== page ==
5 In Angola, we are waiting for approval and the granting of a licence by the Bank of Angola to proceed with the creation of an investment bank. We also plan to begin capital markets operations through a brokerage house in The economic outlook for 2010 is expected to be characterised by continued recovery in the leading economies, albeit at different paces, and by the persistence of some risk factors. In spite of this environment, we are confident that we will be able to continue our growth strategy with the same ambition we have shown in recent years but with the prudence required. We would like to thank our Employees, whose commitment and dedication were decisive for the Bank s performance in, and our Clients, for their preference, which continues to honour us. Ricardo Espírito Santo Silva Salgado Chairman of the Board of Directors José Maria Espírito Santo Silva Ricciardi Vice-Chairman of the Board of Directors and Chief Executive Officer We are grateful to the Supervisory Board and to our Auditors for the contribution they continue to make to developing and improving the standards of excellence to which the Bank aspires in its financial and management reports. To conclude, a word of thanks to the Bank of Portugal, to the Portuguese Securities Market Commission (CMVM) and to the supervisory bodies in all the countries in which we operate for their permanent cooperation and for the trust they place in Banco Espírito Santo de Investimento. 5 Annual Report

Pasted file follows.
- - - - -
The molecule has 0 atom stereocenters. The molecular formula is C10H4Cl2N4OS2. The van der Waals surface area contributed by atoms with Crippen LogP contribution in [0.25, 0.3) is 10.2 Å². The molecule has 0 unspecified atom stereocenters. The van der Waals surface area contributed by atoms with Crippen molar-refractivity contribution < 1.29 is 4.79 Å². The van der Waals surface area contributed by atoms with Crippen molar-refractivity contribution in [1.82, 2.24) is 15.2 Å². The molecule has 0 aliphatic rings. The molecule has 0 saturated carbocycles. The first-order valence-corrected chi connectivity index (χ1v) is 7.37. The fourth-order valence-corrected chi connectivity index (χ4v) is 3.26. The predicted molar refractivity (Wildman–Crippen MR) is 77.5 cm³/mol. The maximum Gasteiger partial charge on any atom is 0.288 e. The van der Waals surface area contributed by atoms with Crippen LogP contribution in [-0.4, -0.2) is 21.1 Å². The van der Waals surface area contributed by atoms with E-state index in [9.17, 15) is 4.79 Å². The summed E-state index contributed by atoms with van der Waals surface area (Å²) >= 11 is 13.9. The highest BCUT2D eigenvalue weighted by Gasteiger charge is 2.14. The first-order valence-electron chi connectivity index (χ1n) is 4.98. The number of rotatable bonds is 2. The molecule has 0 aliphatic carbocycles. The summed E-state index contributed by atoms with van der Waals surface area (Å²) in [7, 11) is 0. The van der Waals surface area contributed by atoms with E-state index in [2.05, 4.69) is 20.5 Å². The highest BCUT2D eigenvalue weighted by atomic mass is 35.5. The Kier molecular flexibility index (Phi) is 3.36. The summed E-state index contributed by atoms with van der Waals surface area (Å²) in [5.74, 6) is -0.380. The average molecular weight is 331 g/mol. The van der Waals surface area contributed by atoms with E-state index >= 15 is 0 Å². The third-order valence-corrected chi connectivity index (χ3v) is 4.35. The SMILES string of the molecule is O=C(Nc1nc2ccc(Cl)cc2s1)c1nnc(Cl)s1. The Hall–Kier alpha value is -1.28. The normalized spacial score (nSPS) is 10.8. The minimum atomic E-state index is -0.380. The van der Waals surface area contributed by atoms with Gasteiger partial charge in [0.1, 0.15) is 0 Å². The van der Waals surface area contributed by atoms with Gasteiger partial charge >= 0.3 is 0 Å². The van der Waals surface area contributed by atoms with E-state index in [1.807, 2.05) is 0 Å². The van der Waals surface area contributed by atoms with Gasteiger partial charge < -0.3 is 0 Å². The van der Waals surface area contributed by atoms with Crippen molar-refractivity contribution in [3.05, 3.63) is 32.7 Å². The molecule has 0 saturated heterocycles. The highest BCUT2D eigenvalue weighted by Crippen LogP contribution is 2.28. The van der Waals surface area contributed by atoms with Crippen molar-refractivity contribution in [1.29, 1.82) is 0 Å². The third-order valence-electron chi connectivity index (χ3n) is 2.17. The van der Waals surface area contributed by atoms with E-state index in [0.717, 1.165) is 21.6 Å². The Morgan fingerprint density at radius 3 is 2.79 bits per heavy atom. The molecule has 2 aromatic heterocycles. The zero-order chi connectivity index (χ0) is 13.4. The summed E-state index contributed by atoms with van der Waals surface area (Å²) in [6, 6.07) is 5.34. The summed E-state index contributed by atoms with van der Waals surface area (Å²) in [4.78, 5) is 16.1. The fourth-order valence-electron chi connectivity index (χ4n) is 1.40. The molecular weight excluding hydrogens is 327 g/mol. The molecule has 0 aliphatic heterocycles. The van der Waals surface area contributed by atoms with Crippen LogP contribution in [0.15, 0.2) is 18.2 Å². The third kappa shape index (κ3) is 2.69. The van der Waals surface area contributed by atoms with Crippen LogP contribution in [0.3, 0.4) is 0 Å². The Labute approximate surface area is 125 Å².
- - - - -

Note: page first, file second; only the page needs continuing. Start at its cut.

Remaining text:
6 Governing Bodies and Executive Committee GOVERNING BODIES 1 GENERAL MEETING BOARD Chairman Filinto Elísio Monteiro Gomes Secretary José Miguel Alecrim Duarte BOARD OF DIRECTORS Chairman Ricardo Espírito Santo Silva Salgado Vice-Chairmen José Maria Espírito Santo Silva Ricciardi Francisco Ravara Cary Rafael Caldeira de Castel-Branco Valverde Miguel António Igrejas Horta e Costa Pedro Manuel de Castro Simões Ferreira Neto Ricardo Abecassis Espírito Santo Silva Other Members Amílcar Carlos Ferreira de Morais Pires António Espírito Santo Silva Salgado Bernard Marcel Fernand Basecqz Bernardo Ernesto Simões Moniz da Maia Christian Georges Jacques Minzolini Diogo Luís Ramos de Abreu Duarte José Borges Coutinho Espírito Santo Silva Félix Aguirre Cabanyes Frederico dos Reis Arrochela Alegria 2 João Filipe Espírito Santo de Brito e Cunha José Manuel Pinheiro Espírito Santo Silva Luís Miguel Pina Alves Luna Vaz Moses Dodo Nigel Keith Purse 3 Paulo José Lameiras Martins Philippe Gilles Fernand Guiral 4 Tiago Vaz Pinto Cyrne de Castro EXECUTIVE COMMITTEE Chief Executive Officer (CEO) José Maria Espírito Santo Silva Ricciardi Francisco Ravara Cary Rafael Caldeira de Castel-Branco Valverde Miguel António Igrejas Horta e Costa Pedro Manuel de Castro Simões Ferreira Neto Ricardo Abecassis Espírito Santo Silva Christian Georges Jacques Minzolini Diogo Luís Ramos de Abreu Félix Aguirre Cabanyes Frederico dos Reis Arrochela Alegria Luís Miguel Pina Alves Luna Vaz Moses Dodo Nigel Keith Purse Paulo José Lameiras Martins Tiago Vaz Pinto Cyrne de Castro Senior Managing Directors with a seat on the Executive Committee José Luís de Saldanha Ferreira Pinto Basto Pedro Miguel Cordovil Toscano Rico Executive Committee Secretary Patrícia Salgado Goldschmidt Catanho Meneses SUPERVISORY BOARD Permanent Members José Manuel Macedo Pereira (Chairman) Tito Manuel das Neves Magalhães Basto Mário Paulo Bettencourt de Oliveira Deputy Member Nuno Espírito Santo Leite de Faria STATUTORY AUDITORS Amável Calhau, Ribeiro da Cunha e Associados Sociedade de Revisores Oficiais de Contas, represented by José Maria Rego Ribeiro da Cunha Senior Managing Directors Alan Amaral Fernandes Carlos Manuel Fatal Pires Nogueira Carlos Alberto Ferreira Pinto Carolina Ibañez López Doriga João Carlos Mendes Reis Arantes e Oliveira João Eduardo Morais Simão Baptista Pereira José Eduardo Folgado Gabriel José Miguel Aleixo Nunes Guiomar José Miguel Marques Rego Maria Leonor Betencourt Silva Dantas Jorge Lucas Martínez Vuillier Luís Nunes Sousa Santos Maria Luísa Hueb Baroni Nuno David Fernandes Cardoso Paulo Augusto Luz Ferreira Saba Paulo José Falcão Araújo Pedro Miguel Nunes Ventaneira Ricardo Domenech Zamora Sílvia Maria Rosado Costa Honrado Product Divisions, Departments, Branches and Subsidiaries PRODUCT DIVISIONS Client Origination Pedro Toscano Rico (Portugal) Carolina Ibañez (Spain) César Ciavolih (BES Investimento do Brasil, S.A.) Gregg Egen (United Kingdom) Bartlomiej Dmitruk (Poland) 1 Nuno Cardoso (United States) Manuel Reis (Angola) Private Banking Lourenço Vieira de Campos Corporate Finance Leonor Dantas (Portugal) José Miguel Rego (Spain) Maria Luísa Baroni (BES Investimento do Brasil, S.A.) Alexandre Lopes (Poland) Daniel Pyne (United States) Tiago Félix (Cross-Border) Mid-Cap Financial Advisory Leonor Dantas Espírito Santo Investment 6 1 The Governing Bodies of Banco Espírito Santo de Investimento, S.A. were elected for a four-year term, -2012, at the Universal General Meeting held on March 16,. 2 Frederico dos Reis Arrochela Alegria took office on 13 April, 3 Nigel Keith Purse took office on 13 April, 4 Philippe Gilles Fernand Guiral took office on 13 April, Acquisition Finance and other Lending Rui Baptista (Portugal, Poland) Rui Baptista/Lucas Martinez Vuillier (Spain) 2 Carl Adams (United States) 1 Client Origination activity started in From January 2010